Florence Couple Indicted For Producing Child Pornography
BIRMINGHAM -- A federal grand jury this week indicted a Florence couple on multiple charges that they exploited a minor child in their custody to produce child pornography, announced U.S. Attorney Joyce White Vance and FBI Special Agent in Charge Richard D. Schwein Jr.
A 107-count indictment filed in U.S. District Court charges PATRICIA ALLANA AYERS, 34, and her husband, MATTHEW DAVID AYERS, 42, in connection with 53 pornographic images of the child produced between the summer of 2010 and January 2013. The couple has remained in jail in Lauderdale County since early last year on state child pornography, rape and sexual abuse charges.
"I am committed to protecting children from exploitation and sexual abuse, and in no case more so than cases like this, where children are hurt by those closest to them," Vance said.
"This case emphasizes the need for anyone with information about the potential sexual exploitation of children to report it immediately," Schwein said. "The National Center for Missing and Exploited Children operates the Cyber Tip Line in partnership with the FBI and other federal authorities. If you have information call the tip line at 1-800-THE-LOST."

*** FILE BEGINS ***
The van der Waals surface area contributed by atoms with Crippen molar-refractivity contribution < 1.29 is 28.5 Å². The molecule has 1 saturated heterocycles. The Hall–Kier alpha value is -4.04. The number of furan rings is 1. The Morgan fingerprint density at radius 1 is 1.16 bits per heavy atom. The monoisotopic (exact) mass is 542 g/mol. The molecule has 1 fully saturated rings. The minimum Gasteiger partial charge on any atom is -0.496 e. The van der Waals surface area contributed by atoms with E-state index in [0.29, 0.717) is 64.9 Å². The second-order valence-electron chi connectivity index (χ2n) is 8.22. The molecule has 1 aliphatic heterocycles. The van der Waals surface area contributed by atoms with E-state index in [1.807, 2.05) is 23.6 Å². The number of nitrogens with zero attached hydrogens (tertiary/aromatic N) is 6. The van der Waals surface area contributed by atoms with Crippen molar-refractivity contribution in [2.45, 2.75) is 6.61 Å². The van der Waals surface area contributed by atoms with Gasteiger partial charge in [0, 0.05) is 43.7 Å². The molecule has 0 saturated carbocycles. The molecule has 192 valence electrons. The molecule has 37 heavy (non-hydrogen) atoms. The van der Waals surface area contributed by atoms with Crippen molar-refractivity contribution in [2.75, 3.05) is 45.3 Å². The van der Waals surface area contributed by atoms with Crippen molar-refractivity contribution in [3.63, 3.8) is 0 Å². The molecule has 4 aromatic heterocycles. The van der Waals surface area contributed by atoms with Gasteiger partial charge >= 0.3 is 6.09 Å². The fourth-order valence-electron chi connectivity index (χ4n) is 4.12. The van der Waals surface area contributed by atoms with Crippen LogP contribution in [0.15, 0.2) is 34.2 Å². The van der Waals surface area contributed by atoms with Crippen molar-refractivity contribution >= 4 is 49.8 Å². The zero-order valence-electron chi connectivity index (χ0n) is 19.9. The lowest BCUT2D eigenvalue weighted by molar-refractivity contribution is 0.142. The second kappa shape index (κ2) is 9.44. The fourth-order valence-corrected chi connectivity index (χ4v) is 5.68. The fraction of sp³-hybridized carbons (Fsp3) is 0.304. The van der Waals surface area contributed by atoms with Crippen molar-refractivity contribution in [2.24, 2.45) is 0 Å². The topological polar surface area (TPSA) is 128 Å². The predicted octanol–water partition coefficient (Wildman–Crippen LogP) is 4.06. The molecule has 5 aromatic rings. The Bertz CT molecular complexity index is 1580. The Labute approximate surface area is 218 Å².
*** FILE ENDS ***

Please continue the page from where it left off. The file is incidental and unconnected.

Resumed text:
The indictment charges 106 counts of producing child pornography and one count of possessing child pornography. For each photograph involving sexual exploitation of the child, the defendant involved faces two charges:
• enticing or coercing a minor to engage in sexually explicit conduct for the purpose of creating an image of the conduct, and
• as the parent, legal guardian or person having control of a minor, permitting that child to engage in sexually explicit conduct for the purpose of producing an image of it.
Patricia Ayers faces all 106 production counts and one count of possession of child pornography. Matthew Ayers faces 50 counts of producing child pornography and one count of possessing child pornography.
The FBI investigated the case, which Assistant U.S. Attorney Mary Stuart Burrell is prosecuting.
The public is reminded that an indictment contains only charges. A defendant is presumed innocent and it is the government's responsibility to prove guilt beyond a reasonable doubt.